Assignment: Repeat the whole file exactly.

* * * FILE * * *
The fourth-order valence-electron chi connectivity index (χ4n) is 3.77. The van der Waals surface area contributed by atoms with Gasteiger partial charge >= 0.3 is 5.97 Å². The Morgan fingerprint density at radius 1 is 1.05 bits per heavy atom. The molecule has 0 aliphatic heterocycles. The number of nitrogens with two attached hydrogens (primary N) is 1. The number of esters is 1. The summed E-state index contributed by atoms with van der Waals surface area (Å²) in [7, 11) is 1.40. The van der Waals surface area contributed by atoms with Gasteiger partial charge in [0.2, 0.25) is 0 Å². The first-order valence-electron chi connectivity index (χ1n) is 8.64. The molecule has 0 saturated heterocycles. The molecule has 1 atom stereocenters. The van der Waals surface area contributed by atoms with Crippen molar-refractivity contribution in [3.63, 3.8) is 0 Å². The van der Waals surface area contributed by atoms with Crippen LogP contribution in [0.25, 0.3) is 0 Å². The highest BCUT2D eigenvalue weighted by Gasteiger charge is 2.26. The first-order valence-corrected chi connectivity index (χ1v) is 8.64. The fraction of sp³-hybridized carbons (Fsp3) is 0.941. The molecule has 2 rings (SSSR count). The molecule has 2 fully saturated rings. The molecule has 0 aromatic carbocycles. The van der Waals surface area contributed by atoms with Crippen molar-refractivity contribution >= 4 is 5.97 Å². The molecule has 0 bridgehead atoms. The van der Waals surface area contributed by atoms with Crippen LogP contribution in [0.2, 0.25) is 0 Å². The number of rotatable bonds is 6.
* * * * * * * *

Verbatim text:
The fourth-order valence-electron chi connectivity index (χ4n) is 3.77. The van der Waals surface area contributed by atoms with Gasteiger partial charge >= 0.3 is 5.97 Å². The Morgan fingerprint density at radius 1 is 1.05 bits per heavy atom. The molecule has 0 aliphatic heterocycles. The number of nitrogens with two attached hydrogens (primary N) is 1. The number of esters is 1. The summed E-state index contributed by atoms with van der Waals surface area (Å²) in [7, 11) is 1.40. The van der Waals surface area contributed by atoms with Gasteiger partial charge in [0.2, 0.25) is 0 Å². The first-order valence-electron chi connectivity index (χ1n) is 8.64. The molecule has 0 saturated heterocycles. The molecule has 1 atom stereocenters. The van der Waals surface area contributed by atoms with Crippen molar-refractivity contribution in [3.63, 3.8) is 0 Å². The van der Waals surface area contributed by atoms with Crippen LogP contribution in [0.25, 0.3) is 0 Å². The highest BCUT2D eigenvalue weighted by Gasteiger charge is 2.26. The first-order valence-corrected chi connectivity index (χ1v) is 8.64. The fraction of sp³-hybridized carbons (Fsp3) is 0.941. The molecule has 2 rings (SSSR count). The molecule has 2 fully saturated rings. The molecule has 0 aromatic carbocycles. The van der Waals surface area contributed by atoms with Crippen molar-refractivity contribution >= 4 is 5.97 Å². The molecule has 0 bridgehead atoms. The van der Waals surface area contributed by atoms with Crippen LogP contribution in [0.2, 0.25) is 0 Å². The number of rotatable bonds is 6.